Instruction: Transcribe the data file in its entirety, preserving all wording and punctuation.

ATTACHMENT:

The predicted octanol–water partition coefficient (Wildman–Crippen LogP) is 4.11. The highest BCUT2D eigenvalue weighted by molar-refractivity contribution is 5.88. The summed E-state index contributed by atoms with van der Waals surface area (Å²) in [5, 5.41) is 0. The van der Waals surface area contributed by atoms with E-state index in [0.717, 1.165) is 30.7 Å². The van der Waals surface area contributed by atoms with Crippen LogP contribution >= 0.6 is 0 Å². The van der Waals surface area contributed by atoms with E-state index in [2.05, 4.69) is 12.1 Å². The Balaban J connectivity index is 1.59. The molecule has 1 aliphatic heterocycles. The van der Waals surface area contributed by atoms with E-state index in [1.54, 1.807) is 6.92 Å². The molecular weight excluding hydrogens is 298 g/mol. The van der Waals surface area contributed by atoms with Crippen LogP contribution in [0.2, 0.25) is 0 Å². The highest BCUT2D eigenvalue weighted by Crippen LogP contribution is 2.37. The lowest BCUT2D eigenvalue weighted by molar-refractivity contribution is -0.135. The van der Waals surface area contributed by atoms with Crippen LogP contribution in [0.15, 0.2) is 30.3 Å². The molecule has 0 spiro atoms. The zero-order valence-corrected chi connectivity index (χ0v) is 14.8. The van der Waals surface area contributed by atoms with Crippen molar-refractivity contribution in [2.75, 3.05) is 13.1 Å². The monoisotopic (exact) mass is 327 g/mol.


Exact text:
The predicted octanol–water partition coefficient (Wildman–Crippen LogP) is 4.11. The highest BCUT2D eigenvalue weighted by molar-refractivity contribution is 5.88. The summed E-state index contributed by atoms with van der Waals surface area (Å²) in [5, 5.41) is 0. The van der Waals surface area contributed by atoms with E-state index in [0.717, 1.165) is 30.7 Å². The van der Waals surface area contributed by atoms with Crippen LogP contribution >= 0.6 is 0 Å². The van der Waals surface area contributed by atoms with E-state index in [2.05, 4.69) is 12.1 Å². The Balaban J connectivity index is 1.59. The molecule has 1 aliphatic heterocycles. The van der Waals surface area contributed by atoms with E-state index in [1.54, 1.807) is 6.92 Å². The molecular weight excluding hydrogens is 298 g/mol. The van der Waals surface area contributed by atoms with Crippen LogP contribution in [0.2, 0.25) is 0 Å². The highest BCUT2D eigenvalue weighted by Crippen LogP contribution is 2.37. The lowest BCUT2D eigenvalue weighted by molar-refractivity contribution is -0.135. The van der Waals surface area contributed by atoms with Crippen LogP contribution in [0.15, 0.2) is 30.3 Å². The molecule has 0 spiro atoms. The zero-order valence-corrected chi connectivity index (χ0v) is 14.8. The van der Waals surface area contributed by atoms with Crippen molar-refractivity contribution in [2.75, 3.05) is 13.1 Å². The monoisotopic (exact) mass is 327 g/mol.